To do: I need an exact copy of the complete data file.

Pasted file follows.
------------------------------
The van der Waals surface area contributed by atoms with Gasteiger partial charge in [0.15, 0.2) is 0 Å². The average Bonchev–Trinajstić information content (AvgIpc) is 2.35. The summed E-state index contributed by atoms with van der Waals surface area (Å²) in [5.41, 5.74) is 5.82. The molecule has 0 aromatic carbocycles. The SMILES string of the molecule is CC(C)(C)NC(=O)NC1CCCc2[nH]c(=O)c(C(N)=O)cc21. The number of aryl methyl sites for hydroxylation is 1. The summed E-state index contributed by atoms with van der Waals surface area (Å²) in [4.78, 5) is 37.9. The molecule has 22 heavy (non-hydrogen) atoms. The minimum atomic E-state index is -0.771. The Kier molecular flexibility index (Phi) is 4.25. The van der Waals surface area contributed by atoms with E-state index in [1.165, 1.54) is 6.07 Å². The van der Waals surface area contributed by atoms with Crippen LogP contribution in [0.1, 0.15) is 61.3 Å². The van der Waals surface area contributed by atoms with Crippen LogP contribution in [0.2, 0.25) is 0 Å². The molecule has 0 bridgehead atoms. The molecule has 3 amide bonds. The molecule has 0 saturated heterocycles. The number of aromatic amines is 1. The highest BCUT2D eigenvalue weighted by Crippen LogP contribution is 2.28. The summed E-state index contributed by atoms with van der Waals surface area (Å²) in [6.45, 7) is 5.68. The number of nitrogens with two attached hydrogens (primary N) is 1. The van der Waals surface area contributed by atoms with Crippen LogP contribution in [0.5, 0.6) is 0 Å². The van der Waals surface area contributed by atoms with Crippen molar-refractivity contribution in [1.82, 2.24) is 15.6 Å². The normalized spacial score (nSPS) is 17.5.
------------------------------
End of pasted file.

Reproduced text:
The van der Waals surface area contributed by atoms with Gasteiger partial charge in [0.15, 0.2) is 0 Å². The average Bonchev–Trinajstić information content (AvgIpc) is 2.35. The summed E-state index contributed by atoms with van der Waals surface area (Å²) in [5.41, 5.74) is 5.82. The molecule has 0 aromatic carbocycles. The SMILES string of the molecule is CC(C)(C)NC(=O)NC1CCCc2[nH]c(=O)c(C(N)=O)cc21. The number of aryl methyl sites for hydroxylation is 1. The summed E-state index contributed by atoms with van der Waals surface area (Å²) in [4.78, 5) is 37.9. The molecule has 22 heavy (non-hydrogen) atoms. The minimum atomic E-state index is -0.771. The Kier molecular flexibility index (Phi) is 4.25. The van der Waals surface area contributed by atoms with E-state index in [1.165, 1.54) is 6.07 Å². The van der Waals surface area contributed by atoms with Crippen LogP contribution in [0.1, 0.15) is 61.3 Å². The van der Waals surface area contributed by atoms with Crippen LogP contribution in [0.2, 0.25) is 0 Å². The molecule has 0 bridgehead atoms. The molecule has 3 amide bonds. The molecule has 0 saturated heterocycles. The number of aromatic amines is 1. The highest BCUT2D eigenvalue weighted by Crippen LogP contribution is 2.28. The summed E-state index contributed by atoms with van der Waals surface area (Å²) in [6.45, 7) is 5.68. The number of nitrogens with two attached hydrogens (primary N) is 1. The van der Waals surface area contributed by atoms with Crippen LogP contribution in [0.5, 0.6) is 0 Å². The van der Waals surface area contributed by atoms with Crippen molar-refractivity contribution in [1.82, 2.24) is 15.6 Å². The normalized spacial score (nSPS) is 17.5.